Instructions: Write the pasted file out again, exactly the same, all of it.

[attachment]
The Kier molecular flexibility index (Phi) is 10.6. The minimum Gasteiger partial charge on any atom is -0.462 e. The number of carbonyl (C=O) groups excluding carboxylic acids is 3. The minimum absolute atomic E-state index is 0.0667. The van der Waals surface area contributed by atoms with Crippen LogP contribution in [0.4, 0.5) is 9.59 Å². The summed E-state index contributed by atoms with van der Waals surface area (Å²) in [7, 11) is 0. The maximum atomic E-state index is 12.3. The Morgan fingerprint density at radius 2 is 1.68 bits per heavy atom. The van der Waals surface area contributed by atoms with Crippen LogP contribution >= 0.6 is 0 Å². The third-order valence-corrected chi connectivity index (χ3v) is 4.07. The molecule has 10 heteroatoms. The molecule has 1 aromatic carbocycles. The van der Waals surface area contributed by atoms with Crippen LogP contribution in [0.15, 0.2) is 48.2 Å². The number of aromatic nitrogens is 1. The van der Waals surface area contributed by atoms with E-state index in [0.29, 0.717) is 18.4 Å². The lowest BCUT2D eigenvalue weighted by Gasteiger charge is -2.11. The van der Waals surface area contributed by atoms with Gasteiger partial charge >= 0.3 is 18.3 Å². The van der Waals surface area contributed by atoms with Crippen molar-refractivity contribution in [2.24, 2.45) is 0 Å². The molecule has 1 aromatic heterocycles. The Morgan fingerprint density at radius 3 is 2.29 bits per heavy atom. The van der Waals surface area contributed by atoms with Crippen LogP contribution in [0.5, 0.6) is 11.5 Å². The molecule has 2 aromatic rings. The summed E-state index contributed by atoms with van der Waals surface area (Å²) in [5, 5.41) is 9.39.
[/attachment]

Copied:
The Kier molecular flexibility index (Phi) is 10.6. The minimum Gasteiger partial charge on any atom is -0.462 e. The number of carbonyl (C=O) groups excluding carboxylic acids is 3. The minimum absolute atomic E-state index is 0.0667. The van der Waals surface area contributed by atoms with Crippen LogP contribution in [0.4, 0.5) is 9.59 Å². The summed E-state index contributed by atoms with van der Waals surface area (Å²) in [7, 11) is 0. The maximum atomic E-state index is 12.3. The Morgan fingerprint density at radius 2 is 1.68 bits per heavy atom. The van der Waals surface area contributed by atoms with Crippen LogP contribution >= 0.6 is 0 Å². The third-order valence-corrected chi connectivity index (χ3v) is 4.07. The molecule has 10 heteroatoms. The molecule has 1 aromatic carbocycles. The van der Waals surface area contributed by atoms with Crippen LogP contribution in [0.15, 0.2) is 48.2 Å². The number of aromatic nitrogens is 1. The van der Waals surface area contributed by atoms with E-state index in [0.29, 0.717) is 18.4 Å². The lowest BCUT2D eigenvalue weighted by Gasteiger charge is -2.11. The van der Waals surface area contributed by atoms with Gasteiger partial charge >= 0.3 is 18.3 Å². The van der Waals surface area contributed by atoms with Crippen molar-refractivity contribution in [2.24, 2.45) is 0 Å². The molecule has 1 aromatic heterocycles. The Morgan fingerprint density at radius 3 is 2.29 bits per heavy atom. The van der Waals surface area contributed by atoms with Crippen LogP contribution in [0.5, 0.6) is 11.5 Å². The molecule has 2 aromatic rings. The summed E-state index contributed by atoms with van der Waals surface area (Å²) in [5, 5.41) is 9.39.